The name “Tadpole” comes from the English word tad for a “toad,” and poll for “head.”  In short a Tadpole is a small creature that lives in water and through the process of metamorphose becomes an adult frog or toad.  A more scientific definition of a Tadpole:  ‘a larval amphibian; specifically :  a frog or toad larva that has a rounded body with a long tail bordered by fins and external gills soon replaced by internal gills and that undergoes a metamorphosis to the adult’.

Frogs are Amphibians and they do not have a shell or scales so most will live both in the water and on land  to prevent dehydration.  Amphibians have been around for around 350 million years with the earliest known frog appearing around 190 million years ago.

Frogs are bio-indicators, which mean that they provide vital information (good and bad) about the environment to both scientist and environmentalists.  If an area has a strong frog population it shows that the environment is healthy and complete, but if the frog population is dwindling or declining it shows that there is something wrong with the environment (air or water).

Frogs are good bio-indicators because they spend part their lives both on land and in the water; they have a permeable skin and absorb and concentrate toxins in their fatty tissues.

Tadpoles and food

Raising Tadpoles is a fun and educational experience for both children and adults alike and where you can gain fascinating insight into a frog’s life cycle right before your eyes! Tadpoles need lots of care if they are to develop into frogs.  While they are generally very easy to care for you need to ensure you have a suitable environment with lots of clean water and proper food to ensure their development and avoid any health problems.

In some parts of the world where droughts are becoming more common the rescue of Tadpoles is very important to ensure a healthy frog population.  If you are in an area where mosquito-borne diseases occur you will need to make sure that you tadpole enclosure does not contribute to the breeding of more mosquitoes.  It is also very important that check your local laws governing the collection of wildlife and you need to ensure that the Tadpoles you are raising are native to your area. Exotic frogs can carry pathogens and diseases that could be spread to the native frog population – frogs are easily susceptible to diseases.  It is believed that the chytrid fungus, which is now decimating amphibian populations worldwide, was initially transmitted through the global medical trade of African Clawed frogs.

Before deciding to raise Tadpoles you should consider the following to ensure your wee froglets grow up healthy and strong:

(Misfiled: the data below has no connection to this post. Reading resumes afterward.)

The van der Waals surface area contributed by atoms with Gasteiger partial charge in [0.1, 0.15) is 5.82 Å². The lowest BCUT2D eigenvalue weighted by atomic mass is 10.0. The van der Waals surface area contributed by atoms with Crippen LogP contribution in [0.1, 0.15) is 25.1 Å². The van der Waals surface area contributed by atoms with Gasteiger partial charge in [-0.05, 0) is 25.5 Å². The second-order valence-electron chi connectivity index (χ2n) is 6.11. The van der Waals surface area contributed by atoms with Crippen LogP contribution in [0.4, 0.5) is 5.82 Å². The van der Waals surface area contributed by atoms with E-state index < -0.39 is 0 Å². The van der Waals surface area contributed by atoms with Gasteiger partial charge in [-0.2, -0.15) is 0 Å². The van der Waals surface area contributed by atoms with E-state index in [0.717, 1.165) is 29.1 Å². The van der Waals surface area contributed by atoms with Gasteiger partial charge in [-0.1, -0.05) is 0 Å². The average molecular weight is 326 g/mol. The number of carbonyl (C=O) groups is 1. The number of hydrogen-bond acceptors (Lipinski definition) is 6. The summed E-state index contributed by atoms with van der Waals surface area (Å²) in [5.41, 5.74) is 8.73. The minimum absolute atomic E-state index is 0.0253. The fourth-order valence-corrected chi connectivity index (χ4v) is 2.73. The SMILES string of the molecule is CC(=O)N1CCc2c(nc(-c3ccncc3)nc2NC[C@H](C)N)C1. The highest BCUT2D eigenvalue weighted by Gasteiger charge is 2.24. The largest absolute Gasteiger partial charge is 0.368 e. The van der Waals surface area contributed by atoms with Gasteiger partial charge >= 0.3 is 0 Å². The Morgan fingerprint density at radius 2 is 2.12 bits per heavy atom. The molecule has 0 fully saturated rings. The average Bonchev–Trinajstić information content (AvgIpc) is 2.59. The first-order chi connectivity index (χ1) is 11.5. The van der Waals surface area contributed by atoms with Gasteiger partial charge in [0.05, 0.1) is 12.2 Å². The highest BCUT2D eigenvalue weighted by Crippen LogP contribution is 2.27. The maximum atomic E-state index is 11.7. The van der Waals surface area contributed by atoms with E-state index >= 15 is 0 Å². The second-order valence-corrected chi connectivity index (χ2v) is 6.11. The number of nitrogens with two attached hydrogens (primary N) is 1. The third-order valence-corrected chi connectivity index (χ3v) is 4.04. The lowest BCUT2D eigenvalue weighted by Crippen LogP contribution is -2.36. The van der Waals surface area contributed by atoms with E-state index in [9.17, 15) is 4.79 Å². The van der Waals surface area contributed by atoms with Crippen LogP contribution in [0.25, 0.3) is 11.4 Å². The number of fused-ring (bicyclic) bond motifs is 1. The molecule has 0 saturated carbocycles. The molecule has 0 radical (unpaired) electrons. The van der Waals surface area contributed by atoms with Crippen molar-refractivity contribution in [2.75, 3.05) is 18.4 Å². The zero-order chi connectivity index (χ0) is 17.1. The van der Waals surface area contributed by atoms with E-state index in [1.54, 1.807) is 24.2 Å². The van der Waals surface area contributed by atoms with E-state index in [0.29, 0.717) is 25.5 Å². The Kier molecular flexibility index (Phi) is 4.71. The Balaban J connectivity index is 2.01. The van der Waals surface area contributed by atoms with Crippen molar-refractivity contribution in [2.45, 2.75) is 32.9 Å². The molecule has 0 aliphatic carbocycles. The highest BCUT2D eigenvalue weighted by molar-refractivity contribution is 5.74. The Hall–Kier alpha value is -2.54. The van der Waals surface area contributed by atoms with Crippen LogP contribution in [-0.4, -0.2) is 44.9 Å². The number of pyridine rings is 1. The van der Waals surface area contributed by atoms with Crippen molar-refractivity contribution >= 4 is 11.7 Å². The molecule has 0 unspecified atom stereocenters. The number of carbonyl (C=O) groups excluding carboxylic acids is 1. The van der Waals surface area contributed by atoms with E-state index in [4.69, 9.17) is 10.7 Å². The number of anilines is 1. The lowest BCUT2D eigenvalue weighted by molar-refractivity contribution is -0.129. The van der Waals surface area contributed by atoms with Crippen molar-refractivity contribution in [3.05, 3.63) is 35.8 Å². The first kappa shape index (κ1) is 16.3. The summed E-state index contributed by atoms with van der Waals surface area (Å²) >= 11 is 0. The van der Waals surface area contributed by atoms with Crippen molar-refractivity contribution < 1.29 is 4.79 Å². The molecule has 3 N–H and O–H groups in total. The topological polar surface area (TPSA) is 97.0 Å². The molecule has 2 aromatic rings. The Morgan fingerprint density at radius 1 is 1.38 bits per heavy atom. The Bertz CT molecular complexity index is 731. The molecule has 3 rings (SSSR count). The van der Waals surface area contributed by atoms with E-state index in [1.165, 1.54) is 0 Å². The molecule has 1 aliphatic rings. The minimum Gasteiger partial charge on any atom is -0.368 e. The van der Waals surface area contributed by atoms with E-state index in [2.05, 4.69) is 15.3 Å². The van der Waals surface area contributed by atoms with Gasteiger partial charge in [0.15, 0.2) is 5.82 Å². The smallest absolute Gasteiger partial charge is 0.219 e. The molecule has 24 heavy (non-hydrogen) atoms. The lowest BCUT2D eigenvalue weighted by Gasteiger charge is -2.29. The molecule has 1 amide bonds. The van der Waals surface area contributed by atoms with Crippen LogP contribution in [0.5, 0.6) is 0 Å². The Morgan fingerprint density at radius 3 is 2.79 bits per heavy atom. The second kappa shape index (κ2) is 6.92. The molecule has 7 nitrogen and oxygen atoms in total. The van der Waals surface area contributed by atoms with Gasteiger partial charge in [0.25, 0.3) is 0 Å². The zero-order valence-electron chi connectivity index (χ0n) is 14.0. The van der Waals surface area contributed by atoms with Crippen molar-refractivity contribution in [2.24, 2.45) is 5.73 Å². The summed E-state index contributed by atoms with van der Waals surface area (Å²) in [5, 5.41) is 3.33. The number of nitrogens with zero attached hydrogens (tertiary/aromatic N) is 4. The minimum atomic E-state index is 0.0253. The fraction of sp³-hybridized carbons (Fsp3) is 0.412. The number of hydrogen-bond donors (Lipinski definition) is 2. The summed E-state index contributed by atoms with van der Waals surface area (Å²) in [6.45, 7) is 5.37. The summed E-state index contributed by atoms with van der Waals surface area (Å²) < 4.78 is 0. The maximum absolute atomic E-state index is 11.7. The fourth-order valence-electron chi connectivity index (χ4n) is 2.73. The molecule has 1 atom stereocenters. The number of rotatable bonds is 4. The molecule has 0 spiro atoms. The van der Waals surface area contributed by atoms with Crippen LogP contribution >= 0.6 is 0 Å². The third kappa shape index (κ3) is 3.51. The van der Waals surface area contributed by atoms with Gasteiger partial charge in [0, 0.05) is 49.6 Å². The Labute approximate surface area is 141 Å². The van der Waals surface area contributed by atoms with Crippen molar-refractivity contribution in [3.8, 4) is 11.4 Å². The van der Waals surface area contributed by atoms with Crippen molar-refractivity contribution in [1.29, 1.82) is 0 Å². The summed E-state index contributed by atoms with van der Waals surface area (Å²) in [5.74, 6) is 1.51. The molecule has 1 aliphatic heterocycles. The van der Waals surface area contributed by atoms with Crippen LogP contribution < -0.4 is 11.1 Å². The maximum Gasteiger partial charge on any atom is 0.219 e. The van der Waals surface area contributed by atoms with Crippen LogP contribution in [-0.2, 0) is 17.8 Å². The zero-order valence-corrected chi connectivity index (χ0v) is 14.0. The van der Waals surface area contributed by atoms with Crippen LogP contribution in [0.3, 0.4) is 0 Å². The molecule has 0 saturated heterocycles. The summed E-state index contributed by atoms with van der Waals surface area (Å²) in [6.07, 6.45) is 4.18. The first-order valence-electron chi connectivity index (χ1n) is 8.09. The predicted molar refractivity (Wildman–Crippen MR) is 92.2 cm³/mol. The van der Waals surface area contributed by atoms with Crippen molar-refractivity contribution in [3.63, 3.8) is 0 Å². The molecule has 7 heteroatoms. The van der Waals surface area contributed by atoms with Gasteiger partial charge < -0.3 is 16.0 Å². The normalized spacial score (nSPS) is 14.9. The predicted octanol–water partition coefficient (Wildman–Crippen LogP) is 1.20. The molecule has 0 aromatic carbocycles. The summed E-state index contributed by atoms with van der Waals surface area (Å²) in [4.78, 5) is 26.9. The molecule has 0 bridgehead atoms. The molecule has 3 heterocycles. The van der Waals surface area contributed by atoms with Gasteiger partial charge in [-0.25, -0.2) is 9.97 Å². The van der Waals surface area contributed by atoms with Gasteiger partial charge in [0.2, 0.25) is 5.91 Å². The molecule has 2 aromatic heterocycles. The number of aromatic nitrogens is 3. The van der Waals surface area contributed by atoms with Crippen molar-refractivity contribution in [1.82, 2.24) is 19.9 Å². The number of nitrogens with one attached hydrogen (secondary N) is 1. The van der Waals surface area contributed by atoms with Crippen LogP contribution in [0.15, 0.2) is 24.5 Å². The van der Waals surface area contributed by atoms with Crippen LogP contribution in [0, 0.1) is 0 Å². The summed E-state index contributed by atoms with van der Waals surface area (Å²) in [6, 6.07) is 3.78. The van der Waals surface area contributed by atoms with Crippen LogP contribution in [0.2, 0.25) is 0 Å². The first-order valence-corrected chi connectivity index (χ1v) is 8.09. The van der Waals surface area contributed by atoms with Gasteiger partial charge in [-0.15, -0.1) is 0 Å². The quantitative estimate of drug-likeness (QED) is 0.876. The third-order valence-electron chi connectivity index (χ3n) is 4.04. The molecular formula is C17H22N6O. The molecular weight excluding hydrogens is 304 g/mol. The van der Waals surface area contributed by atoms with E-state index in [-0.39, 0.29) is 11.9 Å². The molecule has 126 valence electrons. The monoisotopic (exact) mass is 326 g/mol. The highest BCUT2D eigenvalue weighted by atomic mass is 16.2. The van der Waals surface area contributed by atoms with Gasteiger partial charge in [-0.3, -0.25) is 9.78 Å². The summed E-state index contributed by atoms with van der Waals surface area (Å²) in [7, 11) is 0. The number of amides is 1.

• Time:  Like with any pets, Tadpoles will require a certain amount of time and care to grow into frogs (usually over the course of a few months).
  • Food:  Depending on what’s available close to home, you may have to purchase food for your little creatures.
  • Equipment:  You will need a suitable aquarium or container, plenty of clean water (rainwater is best) and space for the little guys to grow.

What do tadpoles eat?

People who enjoy raising Tadpoles say one of the most difficult and time consuming jobs is to sort out the little frog’s diet each and every day.  Tadpoles have a long, coiled intestine designed for eating plant matter and need protein and calcium in their diet.  To ensure they receive protein, you can collect some leaves from the bottom of a clean creek (the leaves need to have algae on them) and throw a few of them into their tank (they can use the leaves for hiding places as well). Other foods they like are any green variety of lettuce (other than iceberg ) or baby spinach – be sure to rinse well first to remove any chemicals.  Feed your tadpoles small amounts of food about twice a day but only an amount which will be gone in about 8 hours otherwise you will be cleaning the tank more.  Tadpoles eat constantly so you will have to keep an eye on the tank and add more food as soon as they finish their last meal.  Let’s take a closer look at what tadpoles eat.

Raising a Tadpole at home

In addition to knowing what Tadpoles eat, it’s important to have a proper container to raise them in because soon they will grow into frogs. For instance, most pet shops sell various sized fishbowls, fish tanks or aquariums to those customers wanting to raise Tadpoles.

However, most kids who decide to raise tadpoles use such things as a plastic bucket or a wading pool.  In general, most garden fans like to keep their tadpoles in a garden pond that serves as a sort of incubator for these future frogs. Also, if the choice is a plastic bucket or a wading pool, experts say to change the tap water you’re using at least once a week. At the same time, most tap water contains chlorine that may not be removed by sunlight evaporation, so either use de-chlorinated water or add de-chlorinating drops, which you should be able to purchase at your local Pet Shops.   Click here to learn more.

Tadpoles viewed as fun pets

tadpoles eatTadpoles are viewed as great pets for young children because these wee creatures offer more interaction than say for example, goldfish. Tadpoles are a fun and interesting pet for young people and students who want to know more about biology and the world of amphibians. You can be witness to the wonder of nature and watch your Tadpoles turn into frogs right before your eyes.  Many parents and biology teachers view Tadpoles as a perfect pet for young students because raising tadpoles is not just fun, but educational as well.


Source:  National Geographic ; Frog Safe ; Center for Global Environmental Education (Hamelin University ; Save the Frogs 

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